China plea paper 'to be overhauled'
A Chinese newspaper that made a front-page appeal for the release of a reporter accused of defamation is to be overhauled, a press regulator says.
The Guangzhou-based New Express made a rare public plea for the release of journalist Chen Yongzhou.
But Mr Chen subsequently admitted on television that he had taken bribes to fabricate stories about a part state-owned company.
Now the New Express is to undergo "full rectification", the regulator said.
The "rectification" order came from the Guangdong Administration of Press and Publication, Radio, Film and Television.
"A preliminary investigation showed that Yangcheng Evening News Group's New Express had published several untrue reports about listed company Zoomlion in the period of September 2012 to August 2013. New Express's editorial management was disordered," the regulator said in a statement.
It said it had decided to "impose an administrative penalty on Chen Yongzhou by revoking his reporter's license".
It had also "instructed Yangcheng Evening News Group to undertake a complete rectification of New Express, and recommended they investigate the relevant responsible persons at New Express and immediately revise New Express's leadership team."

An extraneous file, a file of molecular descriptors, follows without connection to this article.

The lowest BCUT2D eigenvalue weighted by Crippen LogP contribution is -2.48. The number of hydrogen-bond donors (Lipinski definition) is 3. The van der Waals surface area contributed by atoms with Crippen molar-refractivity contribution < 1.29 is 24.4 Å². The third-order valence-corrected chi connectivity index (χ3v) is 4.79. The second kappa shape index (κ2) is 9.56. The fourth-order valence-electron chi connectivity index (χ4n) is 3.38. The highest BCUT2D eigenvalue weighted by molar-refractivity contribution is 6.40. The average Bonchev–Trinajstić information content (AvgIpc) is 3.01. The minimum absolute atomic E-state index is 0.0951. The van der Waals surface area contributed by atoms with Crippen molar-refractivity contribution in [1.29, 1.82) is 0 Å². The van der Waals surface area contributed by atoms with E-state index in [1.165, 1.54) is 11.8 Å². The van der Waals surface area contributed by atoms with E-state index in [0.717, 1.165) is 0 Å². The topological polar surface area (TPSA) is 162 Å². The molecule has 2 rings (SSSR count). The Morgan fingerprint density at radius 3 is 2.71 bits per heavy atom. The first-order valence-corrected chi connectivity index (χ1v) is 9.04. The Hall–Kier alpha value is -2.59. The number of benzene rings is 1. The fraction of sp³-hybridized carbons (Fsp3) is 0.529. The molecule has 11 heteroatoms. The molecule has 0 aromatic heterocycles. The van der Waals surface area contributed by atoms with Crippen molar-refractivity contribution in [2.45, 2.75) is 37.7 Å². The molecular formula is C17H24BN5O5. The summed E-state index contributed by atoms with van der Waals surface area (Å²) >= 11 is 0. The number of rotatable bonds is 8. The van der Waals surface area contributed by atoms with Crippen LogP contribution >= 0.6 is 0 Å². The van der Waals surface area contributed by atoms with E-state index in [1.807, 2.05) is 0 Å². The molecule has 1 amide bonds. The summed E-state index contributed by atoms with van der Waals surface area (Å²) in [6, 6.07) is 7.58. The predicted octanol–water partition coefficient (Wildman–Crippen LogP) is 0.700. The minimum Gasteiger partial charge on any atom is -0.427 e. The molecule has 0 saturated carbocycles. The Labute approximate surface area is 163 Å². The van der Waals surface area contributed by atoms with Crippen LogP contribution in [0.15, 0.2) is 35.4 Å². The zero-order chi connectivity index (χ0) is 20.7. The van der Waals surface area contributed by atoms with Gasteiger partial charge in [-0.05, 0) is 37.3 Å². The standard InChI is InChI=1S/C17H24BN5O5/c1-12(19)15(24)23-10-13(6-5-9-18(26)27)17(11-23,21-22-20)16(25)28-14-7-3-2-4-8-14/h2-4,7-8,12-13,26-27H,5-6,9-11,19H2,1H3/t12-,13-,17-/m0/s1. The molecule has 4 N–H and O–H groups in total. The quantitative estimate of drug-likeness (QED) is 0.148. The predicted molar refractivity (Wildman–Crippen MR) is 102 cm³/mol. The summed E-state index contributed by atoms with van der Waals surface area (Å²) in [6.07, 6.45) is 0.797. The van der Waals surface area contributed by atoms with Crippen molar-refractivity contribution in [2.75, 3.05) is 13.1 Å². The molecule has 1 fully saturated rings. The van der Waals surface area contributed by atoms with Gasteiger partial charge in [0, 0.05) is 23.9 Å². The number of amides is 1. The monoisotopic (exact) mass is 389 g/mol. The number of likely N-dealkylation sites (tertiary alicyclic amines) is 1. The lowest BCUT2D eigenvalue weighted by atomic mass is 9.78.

Mr Chen wrote several articles for the New Express alleging financial irregularities at a construction-equipment company called Zoomlion. The company denied the allegations.
After he was detained, his newspaper published two front-page appeals for his release, saying it backed his journalism.
But Mr Chen then appeared on state television admitting he had published false stories for money.
"In this case I've caused damages to Zoomlion and also the whole news media industry and its ability to earn the public's trust," he told state broadcaster CCTV.
"I did this mainly because I hankered after money and fame. I've been used. I've realised my wrongdoing."
Following Mr Chen's apology, New Express issued a front-page apology, saying it had failed to properly check his reports.
Several high-profile suspects have made televised confessions recently. Experts say confessions are still routinely coerced, despite a change in the law earlier this year banning the authorities from forcing anyone to incriminate themselves.